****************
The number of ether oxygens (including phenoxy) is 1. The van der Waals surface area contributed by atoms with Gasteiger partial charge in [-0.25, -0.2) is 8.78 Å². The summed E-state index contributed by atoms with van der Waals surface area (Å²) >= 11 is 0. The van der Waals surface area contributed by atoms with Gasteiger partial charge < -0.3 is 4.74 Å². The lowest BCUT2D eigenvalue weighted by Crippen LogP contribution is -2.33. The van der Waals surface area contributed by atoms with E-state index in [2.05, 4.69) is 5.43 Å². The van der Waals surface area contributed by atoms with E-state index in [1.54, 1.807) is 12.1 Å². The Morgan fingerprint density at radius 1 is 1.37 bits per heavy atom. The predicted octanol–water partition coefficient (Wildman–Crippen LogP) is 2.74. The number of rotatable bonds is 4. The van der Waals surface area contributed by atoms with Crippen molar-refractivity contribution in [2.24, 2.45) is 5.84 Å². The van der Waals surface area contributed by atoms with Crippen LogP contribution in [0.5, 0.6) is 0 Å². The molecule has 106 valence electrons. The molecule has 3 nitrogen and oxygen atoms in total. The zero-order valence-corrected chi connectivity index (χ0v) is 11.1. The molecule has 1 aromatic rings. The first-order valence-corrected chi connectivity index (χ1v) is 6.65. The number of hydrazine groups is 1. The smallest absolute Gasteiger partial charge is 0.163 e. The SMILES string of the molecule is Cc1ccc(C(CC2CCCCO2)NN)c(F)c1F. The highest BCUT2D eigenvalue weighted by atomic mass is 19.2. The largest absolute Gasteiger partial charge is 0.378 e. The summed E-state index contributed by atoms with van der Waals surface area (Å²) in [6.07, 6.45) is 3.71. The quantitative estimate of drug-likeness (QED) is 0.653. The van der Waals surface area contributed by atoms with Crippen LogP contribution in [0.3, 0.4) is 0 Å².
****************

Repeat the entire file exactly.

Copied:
The number of ether oxygens (including phenoxy) is 1. The van der Waals surface area contributed by atoms with Gasteiger partial charge in [-0.25, -0.2) is 8.78 Å². The summed E-state index contributed by atoms with van der Waals surface area (Å²) >= 11 is 0. The van der Waals surface area contributed by atoms with Gasteiger partial charge < -0.3 is 4.74 Å². The lowest BCUT2D eigenvalue weighted by Crippen LogP contribution is -2.33. The van der Waals surface area contributed by atoms with E-state index in [2.05, 4.69) is 5.43 Å². The van der Waals surface area contributed by atoms with E-state index in [1.54, 1.807) is 12.1 Å². The Morgan fingerprint density at radius 1 is 1.37 bits per heavy atom. The predicted octanol–water partition coefficient (Wildman–Crippen LogP) is 2.74. The number of rotatable bonds is 4. The van der Waals surface area contributed by atoms with Crippen molar-refractivity contribution in [2.24, 2.45) is 5.84 Å². The van der Waals surface area contributed by atoms with Crippen LogP contribution in [0.5, 0.6) is 0 Å². The molecule has 106 valence electrons. The molecule has 3 nitrogen and oxygen atoms in total. The zero-order valence-corrected chi connectivity index (χ0v) is 11.1. The molecule has 1 aromatic rings. The first-order valence-corrected chi connectivity index (χ1v) is 6.65. The number of hydrazine groups is 1. The smallest absolute Gasteiger partial charge is 0.163 e. The SMILES string of the molecule is Cc1ccc(C(CC2CCCCO2)NN)c(F)c1F. The highest BCUT2D eigenvalue weighted by atomic mass is 19.2. The largest absolute Gasteiger partial charge is 0.378 e. The summed E-state index contributed by atoms with van der Waals surface area (Å²) in [6.07, 6.45) is 3.71. The quantitative estimate of drug-likeness (QED) is 0.653. The van der Waals surface area contributed by atoms with Crippen LogP contribution in [0.3, 0.4) is 0 Å².